Multiplex operators are now negotiating with Hollywood studios on an individual basis, depending on their movie line-ups.
A senior industry official said, according to the discussions, the revenue-sharing agreement would be based on the number of movies the studio released and the number of prints that were released.
For instance, Sony Pictures, which is set to release Spiderman, Ghost Rider: Spirit of Vengeance and Men in Black III, may command a higher share of the first week's collection. “The negotiation details are still being worked out with individual studios,” the official said. In the last three months, the release of several Hollywood films, like Warner Bros’ Harry Potter and the Deathly Hallows Part 2, Fox Star Studios’ Rise of the Planet of the Apes and Paramount Studios' Captain America, ran into rough waters, following the deadlock.
Multiplex chains had asked for 55 per cent revenue in the first week of screening Deathly Hallows 2, as opposed to the 50:50 agreement for earlier films. Currently, both the parties are negotiating on a case-to-case basis, said a leading distributor from Mumbai.
Though the total contribution of Hollywood movies to the Indian box office remains marginal, it is an increasing figure. According to PricewaterhouseCoopers’ India Entertainment and Media Outlook 2011, the share of Hollywood content in the Rs 8,750-crore Indian film industry stood at 4.6 per cent last year, compared with three per cent in 2009. As many as 75 foreign films were released in India in 2010, with collections crossing Rs 400 crore.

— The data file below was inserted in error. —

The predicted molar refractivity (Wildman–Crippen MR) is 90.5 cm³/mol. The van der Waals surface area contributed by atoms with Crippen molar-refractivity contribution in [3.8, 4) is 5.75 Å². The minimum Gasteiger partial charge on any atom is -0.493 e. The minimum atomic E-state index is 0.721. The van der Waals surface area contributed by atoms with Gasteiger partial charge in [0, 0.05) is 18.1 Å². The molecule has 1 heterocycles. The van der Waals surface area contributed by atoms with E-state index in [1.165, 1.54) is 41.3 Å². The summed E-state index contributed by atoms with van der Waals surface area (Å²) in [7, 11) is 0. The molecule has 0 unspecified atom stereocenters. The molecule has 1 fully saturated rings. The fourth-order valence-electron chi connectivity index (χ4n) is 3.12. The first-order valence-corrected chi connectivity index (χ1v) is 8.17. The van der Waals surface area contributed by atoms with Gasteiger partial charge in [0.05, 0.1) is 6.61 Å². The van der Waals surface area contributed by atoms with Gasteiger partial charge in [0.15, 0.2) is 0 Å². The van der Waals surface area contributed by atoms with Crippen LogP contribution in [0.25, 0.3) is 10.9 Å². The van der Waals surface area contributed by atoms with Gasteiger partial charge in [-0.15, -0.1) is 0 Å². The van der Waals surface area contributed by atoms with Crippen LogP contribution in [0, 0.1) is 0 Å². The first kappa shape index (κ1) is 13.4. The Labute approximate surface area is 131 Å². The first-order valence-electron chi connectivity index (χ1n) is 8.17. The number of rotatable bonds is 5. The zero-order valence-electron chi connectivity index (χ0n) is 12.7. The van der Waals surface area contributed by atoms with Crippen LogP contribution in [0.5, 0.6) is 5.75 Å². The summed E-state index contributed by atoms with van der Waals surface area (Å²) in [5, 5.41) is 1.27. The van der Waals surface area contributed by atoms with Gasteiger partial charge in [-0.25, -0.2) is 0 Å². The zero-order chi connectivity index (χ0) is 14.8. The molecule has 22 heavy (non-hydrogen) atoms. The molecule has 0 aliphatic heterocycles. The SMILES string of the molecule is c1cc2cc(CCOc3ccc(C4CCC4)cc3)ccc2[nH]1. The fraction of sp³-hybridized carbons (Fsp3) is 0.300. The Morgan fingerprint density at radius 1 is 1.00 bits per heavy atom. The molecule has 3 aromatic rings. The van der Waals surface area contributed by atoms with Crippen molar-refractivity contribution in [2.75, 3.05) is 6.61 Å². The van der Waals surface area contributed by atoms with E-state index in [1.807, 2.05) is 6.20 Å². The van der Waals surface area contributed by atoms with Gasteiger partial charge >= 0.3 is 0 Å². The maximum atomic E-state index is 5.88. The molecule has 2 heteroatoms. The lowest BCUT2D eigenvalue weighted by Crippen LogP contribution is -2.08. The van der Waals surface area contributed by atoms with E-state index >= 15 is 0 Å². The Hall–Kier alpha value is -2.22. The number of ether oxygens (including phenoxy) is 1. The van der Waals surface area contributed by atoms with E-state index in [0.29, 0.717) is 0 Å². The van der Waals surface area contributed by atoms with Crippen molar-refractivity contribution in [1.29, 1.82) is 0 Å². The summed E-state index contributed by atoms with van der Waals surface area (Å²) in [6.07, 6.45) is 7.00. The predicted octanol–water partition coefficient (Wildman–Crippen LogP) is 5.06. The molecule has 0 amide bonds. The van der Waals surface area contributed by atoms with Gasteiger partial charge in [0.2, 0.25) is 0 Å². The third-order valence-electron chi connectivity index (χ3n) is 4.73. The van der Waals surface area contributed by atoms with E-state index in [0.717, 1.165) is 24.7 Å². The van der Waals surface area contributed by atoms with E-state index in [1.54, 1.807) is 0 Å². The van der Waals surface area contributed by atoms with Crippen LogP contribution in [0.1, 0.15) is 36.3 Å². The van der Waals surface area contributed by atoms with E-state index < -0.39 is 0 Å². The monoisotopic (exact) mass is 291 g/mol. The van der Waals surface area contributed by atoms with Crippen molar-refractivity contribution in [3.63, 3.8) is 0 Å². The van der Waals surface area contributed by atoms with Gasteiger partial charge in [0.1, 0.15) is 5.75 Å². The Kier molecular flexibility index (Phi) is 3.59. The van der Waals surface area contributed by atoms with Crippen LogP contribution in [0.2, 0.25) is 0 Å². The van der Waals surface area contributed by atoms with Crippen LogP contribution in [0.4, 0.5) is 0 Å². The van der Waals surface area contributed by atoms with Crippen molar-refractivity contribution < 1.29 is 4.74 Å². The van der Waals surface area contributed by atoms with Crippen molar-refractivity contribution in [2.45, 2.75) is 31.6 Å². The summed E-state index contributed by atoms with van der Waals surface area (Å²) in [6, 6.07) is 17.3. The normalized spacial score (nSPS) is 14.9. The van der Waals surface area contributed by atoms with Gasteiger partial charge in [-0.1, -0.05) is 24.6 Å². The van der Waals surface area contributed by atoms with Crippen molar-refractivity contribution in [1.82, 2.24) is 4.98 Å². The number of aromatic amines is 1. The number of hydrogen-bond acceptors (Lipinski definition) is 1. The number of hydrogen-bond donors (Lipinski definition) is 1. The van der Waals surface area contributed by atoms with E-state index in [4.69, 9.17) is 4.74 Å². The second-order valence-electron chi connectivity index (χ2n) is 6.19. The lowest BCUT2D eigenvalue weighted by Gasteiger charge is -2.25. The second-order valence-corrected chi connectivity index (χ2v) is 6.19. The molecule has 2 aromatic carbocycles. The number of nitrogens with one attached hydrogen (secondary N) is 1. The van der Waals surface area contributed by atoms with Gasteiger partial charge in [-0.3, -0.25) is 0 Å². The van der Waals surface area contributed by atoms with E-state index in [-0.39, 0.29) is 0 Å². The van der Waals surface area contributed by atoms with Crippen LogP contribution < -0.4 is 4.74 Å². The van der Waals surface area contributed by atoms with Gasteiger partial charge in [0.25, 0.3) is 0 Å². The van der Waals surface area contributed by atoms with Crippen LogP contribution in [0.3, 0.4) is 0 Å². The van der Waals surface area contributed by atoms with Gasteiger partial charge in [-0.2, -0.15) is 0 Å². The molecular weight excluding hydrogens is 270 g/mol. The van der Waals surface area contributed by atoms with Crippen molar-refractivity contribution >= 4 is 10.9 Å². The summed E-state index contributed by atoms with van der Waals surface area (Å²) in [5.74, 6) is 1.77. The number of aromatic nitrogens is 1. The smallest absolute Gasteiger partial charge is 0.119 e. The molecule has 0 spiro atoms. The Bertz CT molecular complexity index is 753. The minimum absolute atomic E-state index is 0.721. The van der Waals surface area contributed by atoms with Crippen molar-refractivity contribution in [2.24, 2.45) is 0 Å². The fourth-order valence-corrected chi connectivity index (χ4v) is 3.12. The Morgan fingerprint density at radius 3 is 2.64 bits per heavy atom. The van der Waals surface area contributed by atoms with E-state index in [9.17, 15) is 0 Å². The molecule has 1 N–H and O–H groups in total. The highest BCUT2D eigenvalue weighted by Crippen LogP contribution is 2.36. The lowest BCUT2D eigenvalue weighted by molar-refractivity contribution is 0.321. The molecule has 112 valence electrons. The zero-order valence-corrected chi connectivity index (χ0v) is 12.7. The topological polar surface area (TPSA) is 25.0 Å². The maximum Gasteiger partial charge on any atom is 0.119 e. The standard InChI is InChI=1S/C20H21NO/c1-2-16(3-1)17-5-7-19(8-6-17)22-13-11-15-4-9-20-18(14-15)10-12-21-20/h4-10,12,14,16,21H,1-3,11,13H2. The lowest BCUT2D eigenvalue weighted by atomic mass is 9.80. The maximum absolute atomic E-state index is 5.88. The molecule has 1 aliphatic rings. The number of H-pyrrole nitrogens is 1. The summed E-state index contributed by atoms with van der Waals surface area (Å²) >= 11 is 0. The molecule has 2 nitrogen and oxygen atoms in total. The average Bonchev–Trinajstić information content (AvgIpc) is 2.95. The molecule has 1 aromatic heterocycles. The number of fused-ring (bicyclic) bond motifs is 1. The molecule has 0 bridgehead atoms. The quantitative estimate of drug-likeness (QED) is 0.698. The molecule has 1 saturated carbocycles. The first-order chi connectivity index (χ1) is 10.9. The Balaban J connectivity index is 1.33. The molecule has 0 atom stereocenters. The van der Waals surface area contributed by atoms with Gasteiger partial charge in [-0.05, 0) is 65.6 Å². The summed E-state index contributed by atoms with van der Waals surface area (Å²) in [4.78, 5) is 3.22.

In June 2009, multiplexes and distributors had signed a two-year memorandum of understanding, according to which, producers would get 50 per cent in the first week, 45 per cent in the second week, 37.5 per cent in the third week and 30 per cent in the fourth week. The agreement expired on June 30, after which both the parties started fresh negotiations with multiplex operators, demanding a 55:45 split in the revenue from the first week's collections.
However with Bollywood producers, the current agreement would be signed again, with the addition of a new clause for small-budget movies. “According to the clause, if a low-budget movie grosses less than Rs 6 crore, multiplex operators would get 55 per cent in the first week, rather than the 50:50 share,” said an official.